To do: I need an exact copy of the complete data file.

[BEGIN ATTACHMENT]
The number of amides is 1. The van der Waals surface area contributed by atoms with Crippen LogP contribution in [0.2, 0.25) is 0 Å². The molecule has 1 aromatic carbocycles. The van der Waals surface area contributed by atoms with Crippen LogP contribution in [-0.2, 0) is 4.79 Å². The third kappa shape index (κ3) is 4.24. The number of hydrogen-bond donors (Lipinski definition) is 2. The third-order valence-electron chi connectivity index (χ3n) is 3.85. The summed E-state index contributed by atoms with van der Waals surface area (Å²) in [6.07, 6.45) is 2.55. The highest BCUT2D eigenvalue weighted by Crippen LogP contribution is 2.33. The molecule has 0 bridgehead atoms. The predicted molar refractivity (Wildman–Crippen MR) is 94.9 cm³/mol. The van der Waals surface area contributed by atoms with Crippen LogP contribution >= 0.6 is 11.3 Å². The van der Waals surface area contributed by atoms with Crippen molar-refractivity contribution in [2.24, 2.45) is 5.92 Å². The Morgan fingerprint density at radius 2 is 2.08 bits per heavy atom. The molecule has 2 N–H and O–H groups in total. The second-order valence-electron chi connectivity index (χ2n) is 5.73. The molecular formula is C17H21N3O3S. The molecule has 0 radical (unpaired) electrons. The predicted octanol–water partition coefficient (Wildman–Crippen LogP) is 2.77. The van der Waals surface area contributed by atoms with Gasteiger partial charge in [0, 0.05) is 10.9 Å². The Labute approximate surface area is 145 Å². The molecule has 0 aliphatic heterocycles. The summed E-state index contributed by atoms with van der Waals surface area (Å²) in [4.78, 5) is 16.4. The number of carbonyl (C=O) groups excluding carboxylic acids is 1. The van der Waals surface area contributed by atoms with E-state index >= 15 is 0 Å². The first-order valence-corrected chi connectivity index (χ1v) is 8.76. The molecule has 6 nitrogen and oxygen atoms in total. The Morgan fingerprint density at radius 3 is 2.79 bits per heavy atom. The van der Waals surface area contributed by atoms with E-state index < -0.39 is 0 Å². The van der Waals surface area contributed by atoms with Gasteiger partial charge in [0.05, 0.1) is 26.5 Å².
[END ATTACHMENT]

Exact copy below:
The number of amides is 1. The van der Waals surface area contributed by atoms with Crippen LogP contribution in [0.2, 0.25) is 0 Å². The molecule has 1 aromatic carbocycles. The van der Waals surface area contributed by atoms with Crippen LogP contribution in [-0.2, 0) is 4.79 Å². The third kappa shape index (κ3) is 4.24. The number of hydrogen-bond donors (Lipinski definition) is 2. The third-order valence-electron chi connectivity index (χ3n) is 3.85. The summed E-state index contributed by atoms with van der Waals surface area (Å²) in [6.07, 6.45) is 2.55. The highest BCUT2D eigenvalue weighted by Crippen LogP contribution is 2.33. The molecule has 0 bridgehead atoms. The predicted molar refractivity (Wildman–Crippen MR) is 94.9 cm³/mol. The van der Waals surface area contributed by atoms with Crippen LogP contribution >= 0.6 is 11.3 Å². The van der Waals surface area contributed by atoms with Crippen molar-refractivity contribution in [2.24, 2.45) is 5.92 Å². The Morgan fingerprint density at radius 2 is 2.08 bits per heavy atom. The molecule has 2 N–H and O–H groups in total. The second-order valence-electron chi connectivity index (χ2n) is 5.73. The molecular formula is C17H21N3O3S. The molecule has 0 radical (unpaired) electrons. The predicted octanol–water partition coefficient (Wildman–Crippen LogP) is 2.77. The van der Waals surface area contributed by atoms with Gasteiger partial charge in [0, 0.05) is 10.9 Å². The Labute approximate surface area is 145 Å². The molecule has 0 aliphatic heterocycles. The summed E-state index contributed by atoms with van der Waals surface area (Å²) in [4.78, 5) is 16.4. The number of carbonyl (C=O) groups excluding carboxylic acids is 1. The van der Waals surface area contributed by atoms with E-state index >= 15 is 0 Å². The first-order valence-corrected chi connectivity index (χ1v) is 8.76. The molecule has 6 nitrogen and oxygen atoms in total. The Morgan fingerprint density at radius 3 is 2.79 bits per heavy atom. The van der Waals surface area contributed by atoms with E-state index < -0.39 is 0 Å². The van der Waals surface area contributed by atoms with Gasteiger partial charge in [0.05, 0.1) is 26.5 Å².